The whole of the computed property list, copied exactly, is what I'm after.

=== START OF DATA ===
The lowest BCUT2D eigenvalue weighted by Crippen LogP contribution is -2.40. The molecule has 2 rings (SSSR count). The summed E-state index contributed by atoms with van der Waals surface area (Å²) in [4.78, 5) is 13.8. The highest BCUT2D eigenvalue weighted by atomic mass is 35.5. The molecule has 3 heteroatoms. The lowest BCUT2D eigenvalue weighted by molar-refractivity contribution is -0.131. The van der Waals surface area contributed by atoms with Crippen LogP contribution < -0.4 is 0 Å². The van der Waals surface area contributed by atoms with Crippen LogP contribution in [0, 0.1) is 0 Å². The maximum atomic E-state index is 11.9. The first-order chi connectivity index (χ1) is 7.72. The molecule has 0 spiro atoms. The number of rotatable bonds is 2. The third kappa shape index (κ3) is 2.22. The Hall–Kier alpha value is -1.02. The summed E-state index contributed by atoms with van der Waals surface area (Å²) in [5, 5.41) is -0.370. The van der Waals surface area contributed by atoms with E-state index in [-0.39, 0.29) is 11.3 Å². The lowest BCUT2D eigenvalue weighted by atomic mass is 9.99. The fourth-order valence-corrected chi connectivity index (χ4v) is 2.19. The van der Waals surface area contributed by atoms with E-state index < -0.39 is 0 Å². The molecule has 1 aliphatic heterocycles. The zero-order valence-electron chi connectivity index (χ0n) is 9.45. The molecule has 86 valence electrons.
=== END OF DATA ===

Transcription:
The lowest BCUT2D eigenvalue weighted by Crippen LogP contribution is -2.40. The molecule has 2 rings (SSSR count). The summed E-state index contributed by atoms with van der Waals surface area (Å²) in [4.78, 5) is 13.8. The highest BCUT2D eigenvalue weighted by atomic mass is 35.5. The molecule has 3 heteroatoms. The lowest BCUT2D eigenvalue weighted by molar-refractivity contribution is -0.131. The van der Waals surface area contributed by atoms with Crippen LogP contribution < -0.4 is 0 Å². The van der Waals surface area contributed by atoms with Crippen LogP contribution in [0, 0.1) is 0 Å². The maximum atomic E-state index is 11.9. The first-order chi connectivity index (χ1) is 7.72. The molecule has 0 spiro atoms. The number of rotatable bonds is 2. The third kappa shape index (κ3) is 2.22. The Hall–Kier alpha value is -1.02. The summed E-state index contributed by atoms with van der Waals surface area (Å²) in [5, 5.41) is -0.370. The van der Waals surface area contributed by atoms with E-state index in [-0.39, 0.29) is 11.3 Å². The lowest BCUT2D eigenvalue weighted by atomic mass is 9.99. The fourth-order valence-corrected chi connectivity index (χ4v) is 2.19. The van der Waals surface area contributed by atoms with E-state index < -0.39 is 0 Å². The molecule has 1 aliphatic heterocycles. The zero-order valence-electron chi connectivity index (χ0n) is 9.45. The molecule has 86 valence electrons.